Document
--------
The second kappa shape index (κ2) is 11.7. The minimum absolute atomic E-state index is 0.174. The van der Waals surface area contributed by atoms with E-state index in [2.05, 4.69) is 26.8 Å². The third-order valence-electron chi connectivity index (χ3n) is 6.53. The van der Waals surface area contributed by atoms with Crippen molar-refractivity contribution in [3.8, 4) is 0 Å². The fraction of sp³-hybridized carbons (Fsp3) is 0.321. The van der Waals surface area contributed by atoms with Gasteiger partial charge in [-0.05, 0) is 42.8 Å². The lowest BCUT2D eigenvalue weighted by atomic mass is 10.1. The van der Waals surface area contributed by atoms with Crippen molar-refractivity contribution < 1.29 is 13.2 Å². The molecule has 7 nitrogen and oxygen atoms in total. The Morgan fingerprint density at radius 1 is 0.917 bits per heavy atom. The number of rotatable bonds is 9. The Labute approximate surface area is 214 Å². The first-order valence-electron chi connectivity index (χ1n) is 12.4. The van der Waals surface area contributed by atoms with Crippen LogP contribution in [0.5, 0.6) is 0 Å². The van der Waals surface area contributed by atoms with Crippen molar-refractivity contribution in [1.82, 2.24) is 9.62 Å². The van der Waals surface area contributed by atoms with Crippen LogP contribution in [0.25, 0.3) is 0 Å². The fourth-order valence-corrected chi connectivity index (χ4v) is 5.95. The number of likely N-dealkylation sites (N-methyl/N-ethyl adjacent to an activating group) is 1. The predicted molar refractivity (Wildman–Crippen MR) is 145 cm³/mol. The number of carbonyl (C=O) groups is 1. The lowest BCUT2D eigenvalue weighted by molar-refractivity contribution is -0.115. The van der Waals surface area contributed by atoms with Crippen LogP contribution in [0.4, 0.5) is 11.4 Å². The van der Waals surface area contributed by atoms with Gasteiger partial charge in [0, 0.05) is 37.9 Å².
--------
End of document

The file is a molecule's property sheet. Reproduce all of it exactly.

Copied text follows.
The second kappa shape index (κ2) is 11.7. The minimum absolute atomic E-state index is 0.174. The van der Waals surface area contributed by atoms with E-state index in [2.05, 4.69) is 26.8 Å². The third-order valence-electron chi connectivity index (χ3n) is 6.53. The van der Waals surface area contributed by atoms with Crippen molar-refractivity contribution in [3.8, 4) is 0 Å². The fraction of sp³-hybridized carbons (Fsp3) is 0.321. The van der Waals surface area contributed by atoms with Gasteiger partial charge in [-0.05, 0) is 42.8 Å². The lowest BCUT2D eigenvalue weighted by atomic mass is 10.1. The van der Waals surface area contributed by atoms with Crippen molar-refractivity contribution < 1.29 is 13.2 Å². The molecule has 7 nitrogen and oxygen atoms in total. The Morgan fingerprint density at radius 1 is 0.917 bits per heavy atom. The number of rotatable bonds is 9. The Labute approximate surface area is 214 Å². The first-order valence-electron chi connectivity index (χ1n) is 12.4. The van der Waals surface area contributed by atoms with Crippen LogP contribution in [0.5, 0.6) is 0 Å². The van der Waals surface area contributed by atoms with Crippen molar-refractivity contribution in [1.82, 2.24) is 9.62 Å². The van der Waals surface area contributed by atoms with Crippen LogP contribution in [0.25, 0.3) is 0 Å². The fourth-order valence-corrected chi connectivity index (χ4v) is 5.95. The number of likely N-dealkylation sites (N-methyl/N-ethyl adjacent to an activating group) is 1. The predicted molar refractivity (Wildman–Crippen MR) is 145 cm³/mol. The number of carbonyl (C=O) groups is 1. The lowest BCUT2D eigenvalue weighted by molar-refractivity contribution is -0.115. The van der Waals surface area contributed by atoms with Crippen LogP contribution in [0.4, 0.5) is 11.4 Å². The van der Waals surface area contributed by atoms with Gasteiger partial charge in [0, 0.05) is 37.9 Å².